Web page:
"So, did you go backstage to meet her?" Yeah, right. I can imagine what I'd say: "Ms. Hyatt -- please, say I may call you Marianne -- your beauty has stunned my intellect, exposed my deepest emotions, and ravished my composure; and now I want to stun, expose, and ravish you in turn. Your talent, though evident, didn't draw me. Your character and aspirations I cannot know. But your two-piece harem costume compels me to set you down and study you closely from crown to perineum, ankles to aureoles, and points between." From there my conversation would slip gently to the level of mash notes and night-time 900 numbers, and soon I'd be cooling my ardor in a downtown holding cell next to some bibulous vagrant smelling of urine. I'd rather recollect her in tranquility, thank you.
Star QualityChicago House, 3/19/1992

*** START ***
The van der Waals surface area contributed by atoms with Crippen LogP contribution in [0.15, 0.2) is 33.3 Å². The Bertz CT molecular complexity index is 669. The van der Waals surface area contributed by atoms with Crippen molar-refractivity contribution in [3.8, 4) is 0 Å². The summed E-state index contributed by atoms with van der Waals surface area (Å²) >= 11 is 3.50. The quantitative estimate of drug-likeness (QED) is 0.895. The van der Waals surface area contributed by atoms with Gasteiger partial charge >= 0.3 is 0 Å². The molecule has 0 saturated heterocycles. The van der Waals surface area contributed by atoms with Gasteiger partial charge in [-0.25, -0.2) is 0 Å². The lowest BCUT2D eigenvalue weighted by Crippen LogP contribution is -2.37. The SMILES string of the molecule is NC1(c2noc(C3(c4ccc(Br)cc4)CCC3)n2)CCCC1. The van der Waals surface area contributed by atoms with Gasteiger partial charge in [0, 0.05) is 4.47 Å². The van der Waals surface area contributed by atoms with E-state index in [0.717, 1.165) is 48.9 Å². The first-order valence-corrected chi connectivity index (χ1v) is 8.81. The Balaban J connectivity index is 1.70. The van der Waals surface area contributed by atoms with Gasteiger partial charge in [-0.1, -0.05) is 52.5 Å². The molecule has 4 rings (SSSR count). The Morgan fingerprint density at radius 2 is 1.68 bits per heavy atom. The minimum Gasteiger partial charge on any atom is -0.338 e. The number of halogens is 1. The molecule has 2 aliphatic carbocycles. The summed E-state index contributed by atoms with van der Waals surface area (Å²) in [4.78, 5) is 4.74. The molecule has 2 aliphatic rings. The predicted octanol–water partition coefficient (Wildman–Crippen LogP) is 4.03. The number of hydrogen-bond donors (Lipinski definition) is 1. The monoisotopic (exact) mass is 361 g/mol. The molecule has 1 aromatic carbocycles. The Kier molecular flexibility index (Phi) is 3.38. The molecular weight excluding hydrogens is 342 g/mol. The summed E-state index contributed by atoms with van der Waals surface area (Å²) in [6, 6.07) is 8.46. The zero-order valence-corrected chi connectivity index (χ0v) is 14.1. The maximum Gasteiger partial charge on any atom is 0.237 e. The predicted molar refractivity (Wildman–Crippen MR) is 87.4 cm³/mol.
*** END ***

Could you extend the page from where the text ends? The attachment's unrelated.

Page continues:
Two years ago I saw an actress named Marianne Hyatt in A Funny Thing Happened on the Way to the Forum. She wore the slightest of harem costumes, and her beauty and grace kindled me like an explosion in a Roman candle factory. She looks a bit like Greta Garbo in the cheeks and chin, but with a Playmate's figure and eyes all her own. So after this non-speaking role I looked for her in other productions, wondering, like Garbo's early fans, whether she talked.
You couldn't find out from Slacker -- she played the hooker near the end -- but she talked big-time in a peculiar production of Jean Genet's The Maids a few months ago. Anyone who attends a Genet play expecting A Funny Thing Happened is asking for trouble, but even so, this woman had changed. Gawky, hollow-eyed, trembling with repressed rage, she pulled the audience into a 50-megawatt neurosis so intense it made me want to wash. I thought, "Forget the harem costume, who is this?" When a new play featured her in the lead -- her as half the cast, in fact -- I showed up opening night.